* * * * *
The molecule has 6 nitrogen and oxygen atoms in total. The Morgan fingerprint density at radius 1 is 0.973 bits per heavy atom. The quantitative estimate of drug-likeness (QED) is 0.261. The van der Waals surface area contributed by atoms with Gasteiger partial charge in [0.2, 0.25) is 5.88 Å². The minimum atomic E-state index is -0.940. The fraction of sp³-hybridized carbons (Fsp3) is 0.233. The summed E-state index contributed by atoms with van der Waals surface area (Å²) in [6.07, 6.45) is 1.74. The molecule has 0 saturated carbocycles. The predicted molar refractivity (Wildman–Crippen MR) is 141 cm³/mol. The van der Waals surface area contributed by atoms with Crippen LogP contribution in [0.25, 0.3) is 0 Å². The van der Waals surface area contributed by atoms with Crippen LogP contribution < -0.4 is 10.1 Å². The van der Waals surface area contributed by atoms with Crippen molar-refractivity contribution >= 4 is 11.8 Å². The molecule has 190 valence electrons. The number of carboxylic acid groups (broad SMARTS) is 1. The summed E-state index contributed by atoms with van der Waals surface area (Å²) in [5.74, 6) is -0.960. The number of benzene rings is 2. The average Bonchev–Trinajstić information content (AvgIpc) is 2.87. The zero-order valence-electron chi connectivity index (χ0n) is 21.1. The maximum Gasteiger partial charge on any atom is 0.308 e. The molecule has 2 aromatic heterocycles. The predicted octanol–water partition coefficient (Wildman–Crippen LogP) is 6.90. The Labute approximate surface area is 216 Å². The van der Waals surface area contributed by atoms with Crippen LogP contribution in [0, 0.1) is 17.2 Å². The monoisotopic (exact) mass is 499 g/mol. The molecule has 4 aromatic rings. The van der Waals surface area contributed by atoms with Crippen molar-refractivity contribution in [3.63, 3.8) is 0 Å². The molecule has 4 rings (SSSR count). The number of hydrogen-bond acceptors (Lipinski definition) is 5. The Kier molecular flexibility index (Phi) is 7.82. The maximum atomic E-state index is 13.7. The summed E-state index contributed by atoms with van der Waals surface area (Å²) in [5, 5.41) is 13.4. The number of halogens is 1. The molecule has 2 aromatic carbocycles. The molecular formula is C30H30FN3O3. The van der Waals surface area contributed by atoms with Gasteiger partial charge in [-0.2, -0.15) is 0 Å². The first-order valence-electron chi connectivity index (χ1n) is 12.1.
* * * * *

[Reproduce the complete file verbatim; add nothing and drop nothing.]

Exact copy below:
The molecule has 6 nitrogen and oxygen atoms in total. The Morgan fingerprint density at radius 1 is 0.973 bits per heavy atom. The quantitative estimate of drug-likeness (QED) is 0.261. The van der Waals surface area contributed by atoms with Gasteiger partial charge in [0.2, 0.25) is 5.88 Å². The minimum atomic E-state index is -0.940. The fraction of sp³-hybridized carbons (Fsp3) is 0.233. The summed E-state index contributed by atoms with van der Waals surface area (Å²) in [6.07, 6.45) is 1.74. The molecule has 0 saturated carbocycles. The predicted molar refractivity (Wildman–Crippen MR) is 141 cm³/mol. The van der Waals surface area contributed by atoms with Crippen LogP contribution in [0.25, 0.3) is 0 Å². The van der Waals surface area contributed by atoms with Crippen LogP contribution < -0.4 is 10.1 Å². The van der Waals surface area contributed by atoms with Crippen molar-refractivity contribution >= 4 is 11.8 Å². The molecule has 190 valence electrons. The number of carboxylic acid groups (broad SMARTS) is 1. The summed E-state index contributed by atoms with van der Waals surface area (Å²) in [5.74, 6) is -0.960. The number of benzene rings is 2. The average Bonchev–Trinajstić information content (AvgIpc) is 2.87. The zero-order valence-electron chi connectivity index (χ0n) is 21.1. The maximum Gasteiger partial charge on any atom is 0.308 e. The molecule has 2 aromatic heterocycles. The predicted octanol–water partition coefficient (Wildman–Crippen LogP) is 6.90. The Labute approximate surface area is 216 Å². The van der Waals surface area contributed by atoms with Crippen LogP contribution in [0, 0.1) is 17.2 Å². The monoisotopic (exact) mass is 499 g/mol. The molecule has 4 aromatic rings. The van der Waals surface area contributed by atoms with Crippen molar-refractivity contribution in [3.63, 3.8) is 0 Å². The molecule has 4 rings (SSSR count). The number of hydrogen-bond acceptors (Lipinski definition) is 5. The Kier molecular flexibility index (Phi) is 7.82. The maximum atomic E-state index is 13.7. The summed E-state index contributed by atoms with van der Waals surface area (Å²) in [5, 5.41) is 13.4. The number of halogens is 1. The molecule has 2 aromatic carbocycles. The molecular formula is C30H30FN3O3. The van der Waals surface area contributed by atoms with Gasteiger partial charge in [-0.2, -0.15) is 0 Å². The first-order valence-electron chi connectivity index (χ1n) is 12.1.